The thing we tend to forget is that Jesus calls us. We’re not supposed to “shop around” until we find our preferred selection on a spiritual menu. How arrogant and self-centered we can be! Think about famous people in the Bible that were called by God. Abraham, Moses, Jonah, all the prophets, the Virgin Mary and Joseph, the Apostles, are just a few examples. None of them were “comfortable” being called. They were afraid, reluctant, confused, angered, blinded, knocked to the ground, swallowed by fish, etc. None of them said, “Wow, this just feels right. What a warm welcome!” On the contrary, the calling was not what they were “shopping for.” It did not suit their preferences.
Why, then, do we insist on shopping for a church that suits our preferences? We’re not supposed to search for a church that we “like” or create a church that we “like.” We’re supposed to answer the call of the Church established by Jesus, like it or not. The Church is Christ on Earth. It is through his Church that Jesus calls us. It is “right” even if it doesn’t always “feel right” because it is truth. Truth does not change with our whims and our feelings. Truth unifies. Feelings tend to divide and confuse. Jesus calls us to unity through truth. The Church is not a product to be marketed. It is the truth to be lived and shared.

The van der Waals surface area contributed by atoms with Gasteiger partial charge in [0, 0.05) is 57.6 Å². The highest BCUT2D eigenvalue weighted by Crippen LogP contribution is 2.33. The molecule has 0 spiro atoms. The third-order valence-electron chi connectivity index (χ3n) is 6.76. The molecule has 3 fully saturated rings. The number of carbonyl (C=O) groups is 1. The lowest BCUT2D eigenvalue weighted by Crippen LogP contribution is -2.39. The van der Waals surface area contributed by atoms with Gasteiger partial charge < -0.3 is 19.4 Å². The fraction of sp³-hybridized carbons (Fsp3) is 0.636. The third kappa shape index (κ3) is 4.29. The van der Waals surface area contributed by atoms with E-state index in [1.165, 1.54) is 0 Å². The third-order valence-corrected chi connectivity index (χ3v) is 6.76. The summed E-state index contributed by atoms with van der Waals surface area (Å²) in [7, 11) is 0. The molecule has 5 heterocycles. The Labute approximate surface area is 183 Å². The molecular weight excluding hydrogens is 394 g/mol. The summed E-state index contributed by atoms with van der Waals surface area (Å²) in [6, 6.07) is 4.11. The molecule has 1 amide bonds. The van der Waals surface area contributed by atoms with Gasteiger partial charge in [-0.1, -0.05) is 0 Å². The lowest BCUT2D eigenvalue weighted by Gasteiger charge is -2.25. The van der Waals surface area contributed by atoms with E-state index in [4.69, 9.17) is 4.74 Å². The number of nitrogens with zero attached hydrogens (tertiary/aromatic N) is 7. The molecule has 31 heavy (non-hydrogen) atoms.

Pope Francis has captured the attention of the world, not by creative marketing, but by being a disciple of Christ. He is, as he says, “A child of the Church.” This is what we are all called to be. This is what Catholics are supposed to be like. He is leading by example. He is the pastor of the entire Christian Church. He is our shepherd. He takes his orders from The Good Shepherd, Jesus Christ, through the Holy Spirit. Like it or not, there is no other “church” to shop for.
Let’s stop shopping for churches. Let’s quit trying to turn the Church into a “product” that competes for the attention of fickle consumers. Let’s dump the “religion” of personal preferences. Instead, let’s answer the call of the Church. Let’s allow Jesus to step into our boats and rock them. That’s what disciples do. Disciples follow their leader, not their own preferences. Let’s show the world Jesus Christ. He is what they long for.
Gratitude is similar to a gift. Without a recipient, it ceases to be. I cannot give a gift to “no one.” The very act of calling it a gift presupposes that it has an intended recipient. The same is true for gratitude. If there is no one to direct the gratitude to, it must be something other than gratitude, for gratitude requires someone to be a recipient.